First of all, who gets up at 5a on a Saturday morning to drive an hour to get to an event that you pay for the right to ride 62 miles? Never mind that the event is advertised as The Big Hill Challenge. I can tell you, it’s someone who’s not quite right. That’s who and that’s me.
What can possibly be going through their mind you ask? I wondered the same thing. Because as one of “those” people I am still wondering about things such as sanity. I think I still have mine but that’s open for debate.
At 5am there wasn’t a whole lot of conversation on the way to the event with my neighbor. He was probably more worried about my driving as I fell asleep behind the wheel but boy, did we wake up fast. (just kidding) We arrived and checked in.
The Big Hill Challenge is a well coordinated event. I really like the volunteers who sacrificed a beautiful day of riding to help folks like me who are there to ride a “big hill”. The first thing learned is – it’s better to give than receive. These folks gave at every step of the way. All of them earned a well deserved thanks.
At the starting line with a couple hundred other riders who were all wondering the same thing as I was “How big is the hill, really?” there was a moment of pure small town America.
The town spokesperson thanked us for coming and then a local singer stepped to the mic to sing the national anthem. And here’s where I was reminded yet again, of the tremendous sacrifice given by those who serve our country. You could have heard a pin drop through that town square as she sang. Lesson number two was that freedom requires sacrifice. That the things you want to do, require effort. You want to ride a big hill? Then you have to give a little something.
Then we were assembled and off we went.
I won’t bore you with the details but suffice it to say that the ride went pretty smoothly. It was very well marked and staffed with those smiling volunteers who weren’t even sweating. As we rode along in some of the prettiest country you’ll see. There were several scenes we came across that I could have stopped and photographed to bring back to the studio and paint. I learned that sometimes being in a hurry to ride a hill, you miss out on stopping and taking that pic. It’s only in hindsight that you look back and think, the shot was really more important than the ride. Funny how perspective changes given time.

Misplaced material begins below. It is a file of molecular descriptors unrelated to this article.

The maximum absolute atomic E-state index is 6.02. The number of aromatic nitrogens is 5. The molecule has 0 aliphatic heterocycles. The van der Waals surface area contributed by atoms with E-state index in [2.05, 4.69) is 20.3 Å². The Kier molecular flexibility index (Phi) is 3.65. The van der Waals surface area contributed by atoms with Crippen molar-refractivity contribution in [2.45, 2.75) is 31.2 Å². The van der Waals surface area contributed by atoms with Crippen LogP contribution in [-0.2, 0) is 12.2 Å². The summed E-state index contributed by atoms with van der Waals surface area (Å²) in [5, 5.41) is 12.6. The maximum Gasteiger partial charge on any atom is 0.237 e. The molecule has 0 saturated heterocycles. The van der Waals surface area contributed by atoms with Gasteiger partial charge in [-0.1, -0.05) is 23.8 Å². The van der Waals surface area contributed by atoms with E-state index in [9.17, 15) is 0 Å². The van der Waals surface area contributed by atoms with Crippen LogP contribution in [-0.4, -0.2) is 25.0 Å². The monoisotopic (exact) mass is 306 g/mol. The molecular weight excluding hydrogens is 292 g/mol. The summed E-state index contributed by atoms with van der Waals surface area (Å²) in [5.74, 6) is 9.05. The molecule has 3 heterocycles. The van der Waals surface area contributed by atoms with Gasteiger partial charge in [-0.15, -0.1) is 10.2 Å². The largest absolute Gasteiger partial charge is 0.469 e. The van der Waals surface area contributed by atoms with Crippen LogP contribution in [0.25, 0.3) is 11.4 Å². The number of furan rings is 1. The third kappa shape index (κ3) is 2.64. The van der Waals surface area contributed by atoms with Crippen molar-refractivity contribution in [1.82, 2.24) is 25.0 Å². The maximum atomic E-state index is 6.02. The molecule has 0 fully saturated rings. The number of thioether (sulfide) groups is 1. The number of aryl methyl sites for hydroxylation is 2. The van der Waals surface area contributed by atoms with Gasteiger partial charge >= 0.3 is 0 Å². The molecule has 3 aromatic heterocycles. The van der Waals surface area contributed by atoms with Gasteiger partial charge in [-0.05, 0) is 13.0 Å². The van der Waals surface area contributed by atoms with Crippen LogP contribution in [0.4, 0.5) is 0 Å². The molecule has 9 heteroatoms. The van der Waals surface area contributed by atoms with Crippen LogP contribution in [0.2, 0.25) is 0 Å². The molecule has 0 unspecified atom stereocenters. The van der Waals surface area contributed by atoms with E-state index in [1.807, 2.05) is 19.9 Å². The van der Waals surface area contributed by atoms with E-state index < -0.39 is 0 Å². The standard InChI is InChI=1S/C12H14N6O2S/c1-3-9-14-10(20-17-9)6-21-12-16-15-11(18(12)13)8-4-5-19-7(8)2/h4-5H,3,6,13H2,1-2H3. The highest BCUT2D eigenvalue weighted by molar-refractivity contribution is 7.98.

And then there was this hill thing. Was it big? Yes. It was a 2 mile climb. We were around the 30 mile mark when I turned a corner and was like, oh, that hill. There’s a saying, “Death before dismount” which led me to yet another lesson. Tenacity. You have to cultivate internal grit in order to stick to your vision. Mine was to ride the hill. Yours could be to finish school. To learn how to paint. Whatever it is, you need internal grit to get it done.
On we rode. The event organizers have a saying, “Don’t worry, what goes up must come down” and coming down was a lot more fun than going up. Which was yet another lesson. Sometimes when the going is tough, you turn a corner and things get better. At the time when it feels like you cannot take another step, make another choice, or go on, just take one more step and your perspective may change. The hard part is not knowing which turn will be the one that gets you into the ‘clear’. Life, like the hills around these parts, is either you’re going into them, in them, or coming out of them. It just is.
So a 62 mile ride and a 2 mile hill taught me:
- Giving is better than receiving
- Sacrifice is necessary to the long-term vision
- You have to give something to accomplish anything
- Don’t be in a hurry in the pursuit of one goal that you miss the bonus. Be intentionally flexible (have rigid flexibility)
- Life requires tenacity for all sorts of things
- You need to take that next step, no really, you do need to get back up
And then before you know it you’re at about the 55 mile mark thinking, I can make this. What was I worried about? And you start thinking, maybe next year I should try the 100 miler. They say that they ride even a bigger, steeper hill. You have to wonder what people who do that are thinking.
kind regards and stay hilly my friends,